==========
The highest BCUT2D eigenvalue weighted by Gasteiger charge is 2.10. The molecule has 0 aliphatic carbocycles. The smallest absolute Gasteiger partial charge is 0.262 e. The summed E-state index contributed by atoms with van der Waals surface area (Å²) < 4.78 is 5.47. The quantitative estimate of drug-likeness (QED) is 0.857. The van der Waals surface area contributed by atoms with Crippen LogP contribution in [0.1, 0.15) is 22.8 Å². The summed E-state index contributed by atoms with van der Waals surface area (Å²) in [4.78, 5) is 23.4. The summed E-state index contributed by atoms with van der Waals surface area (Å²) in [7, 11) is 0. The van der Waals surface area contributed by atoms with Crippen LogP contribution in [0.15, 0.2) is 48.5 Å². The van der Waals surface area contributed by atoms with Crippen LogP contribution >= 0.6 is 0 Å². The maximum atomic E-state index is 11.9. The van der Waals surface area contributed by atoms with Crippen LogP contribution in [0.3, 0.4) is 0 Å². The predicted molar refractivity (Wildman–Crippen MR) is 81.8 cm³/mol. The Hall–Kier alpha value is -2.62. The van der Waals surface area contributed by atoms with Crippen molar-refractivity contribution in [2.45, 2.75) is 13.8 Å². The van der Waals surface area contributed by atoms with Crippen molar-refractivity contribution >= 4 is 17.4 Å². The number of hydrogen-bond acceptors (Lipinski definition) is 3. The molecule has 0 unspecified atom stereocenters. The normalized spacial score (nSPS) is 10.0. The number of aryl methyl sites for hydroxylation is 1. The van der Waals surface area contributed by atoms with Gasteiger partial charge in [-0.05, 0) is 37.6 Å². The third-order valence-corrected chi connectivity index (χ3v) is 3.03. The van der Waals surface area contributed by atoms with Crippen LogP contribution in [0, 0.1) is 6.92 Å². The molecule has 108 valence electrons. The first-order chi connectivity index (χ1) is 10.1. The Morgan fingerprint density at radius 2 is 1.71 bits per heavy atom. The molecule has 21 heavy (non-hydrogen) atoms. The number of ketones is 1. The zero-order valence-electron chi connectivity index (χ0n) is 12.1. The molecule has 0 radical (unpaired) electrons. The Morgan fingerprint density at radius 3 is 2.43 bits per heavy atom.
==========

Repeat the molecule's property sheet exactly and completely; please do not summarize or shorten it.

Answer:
The highest BCUT2D eigenvalue weighted by Gasteiger charge is 2.10. The molecule has 0 aliphatic carbocycles. The smallest absolute Gasteiger partial charge is 0.262 e. The summed E-state index contributed by atoms with van der Waals surface area (Å²) < 4.78 is 5.47. The quantitative estimate of drug-likeness (QED) is 0.857. The van der Waals surface area contributed by atoms with Crippen LogP contribution in [0.1, 0.15) is 22.8 Å². The summed E-state index contributed by atoms with van der Waals surface area (Å²) in [4.78, 5) is 23.4. The summed E-state index contributed by atoms with van der Waals surface area (Å²) in [7, 11) is 0. The van der Waals surface area contributed by atoms with Crippen LogP contribution in [0.15, 0.2) is 48.5 Å². The van der Waals surface area contributed by atoms with Crippen LogP contribution >= 0.6 is 0 Å². The maximum atomic E-state index is 11.9. The van der Waals surface area contributed by atoms with Crippen LogP contribution in [0.3, 0.4) is 0 Å². The predicted molar refractivity (Wildman–Crippen MR) is 81.8 cm³/mol. The Hall–Kier alpha value is -2.62. The van der Waals surface area contributed by atoms with Crippen molar-refractivity contribution in [2.45, 2.75) is 13.8 Å². The van der Waals surface area contributed by atoms with Crippen molar-refractivity contribution >= 4 is 17.4 Å². The number of hydrogen-bond acceptors (Lipinski definition) is 3. The molecule has 0 unspecified atom stereocenters. The normalized spacial score (nSPS) is 10.0. The number of aryl methyl sites for hydroxylation is 1. The van der Waals surface area contributed by atoms with Gasteiger partial charge in [-0.05, 0) is 37.6 Å². The third-order valence-corrected chi connectivity index (χ3v) is 3.03. The van der Waals surface area contributed by atoms with Crippen LogP contribution in [0, 0.1) is 6.92 Å². The molecule has 108 valence electrons. The first-order chi connectivity index (χ1) is 10.1. The Morgan fingerprint density at radius 2 is 1.71 bits per heavy atom. The molecule has 21 heavy (non-hydrogen) atoms. The number of ketones is 1. The zero-order valence-electron chi connectivity index (χ0n) is 12.1. The molecule has 0 radical (unpaired) electrons. The Morgan fingerprint density at radius 3 is 2.43 bits per heavy atom.